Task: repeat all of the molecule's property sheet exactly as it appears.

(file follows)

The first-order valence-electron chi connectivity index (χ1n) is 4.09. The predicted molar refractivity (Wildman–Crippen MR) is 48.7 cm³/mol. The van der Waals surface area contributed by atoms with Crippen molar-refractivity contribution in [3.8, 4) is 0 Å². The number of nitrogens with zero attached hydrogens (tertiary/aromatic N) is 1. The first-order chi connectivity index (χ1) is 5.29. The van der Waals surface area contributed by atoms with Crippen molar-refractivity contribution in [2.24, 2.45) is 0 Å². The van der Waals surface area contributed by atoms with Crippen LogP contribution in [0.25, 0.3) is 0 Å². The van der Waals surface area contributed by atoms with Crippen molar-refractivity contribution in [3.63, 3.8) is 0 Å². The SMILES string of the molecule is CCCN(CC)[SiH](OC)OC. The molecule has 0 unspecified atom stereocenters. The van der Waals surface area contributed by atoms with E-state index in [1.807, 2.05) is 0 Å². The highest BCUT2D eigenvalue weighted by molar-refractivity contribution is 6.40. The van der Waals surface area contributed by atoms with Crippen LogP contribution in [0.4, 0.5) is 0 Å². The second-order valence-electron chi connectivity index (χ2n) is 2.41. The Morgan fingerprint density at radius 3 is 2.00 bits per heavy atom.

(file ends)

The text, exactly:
The first-order valence-electron chi connectivity index (χ1n) is 4.09. The predicted molar refractivity (Wildman–Crippen MR) is 48.7 cm³/mol. The van der Waals surface area contributed by atoms with Crippen molar-refractivity contribution in [3.8, 4) is 0 Å². The number of nitrogens with zero attached hydrogens (tertiary/aromatic N) is 1. The first-order chi connectivity index (χ1) is 5.29. The van der Waals surface area contributed by atoms with Crippen molar-refractivity contribution in [2.24, 2.45) is 0 Å². The van der Waals surface area contributed by atoms with Crippen LogP contribution in [0.25, 0.3) is 0 Å². The van der Waals surface area contributed by atoms with Crippen molar-refractivity contribution in [3.63, 3.8) is 0 Å². The SMILES string of the molecule is CCCN(CC)[SiH](OC)OC. The molecule has 0 unspecified atom stereocenters. The van der Waals surface area contributed by atoms with E-state index in [1.807, 2.05) is 0 Å². The highest BCUT2D eigenvalue weighted by molar-refractivity contribution is 6.40. The van der Waals surface area contributed by atoms with Crippen LogP contribution in [0.4, 0.5) is 0 Å². The second-order valence-electron chi connectivity index (χ2n) is 2.41. The Morgan fingerprint density at radius 3 is 2.00 bits per heavy atom.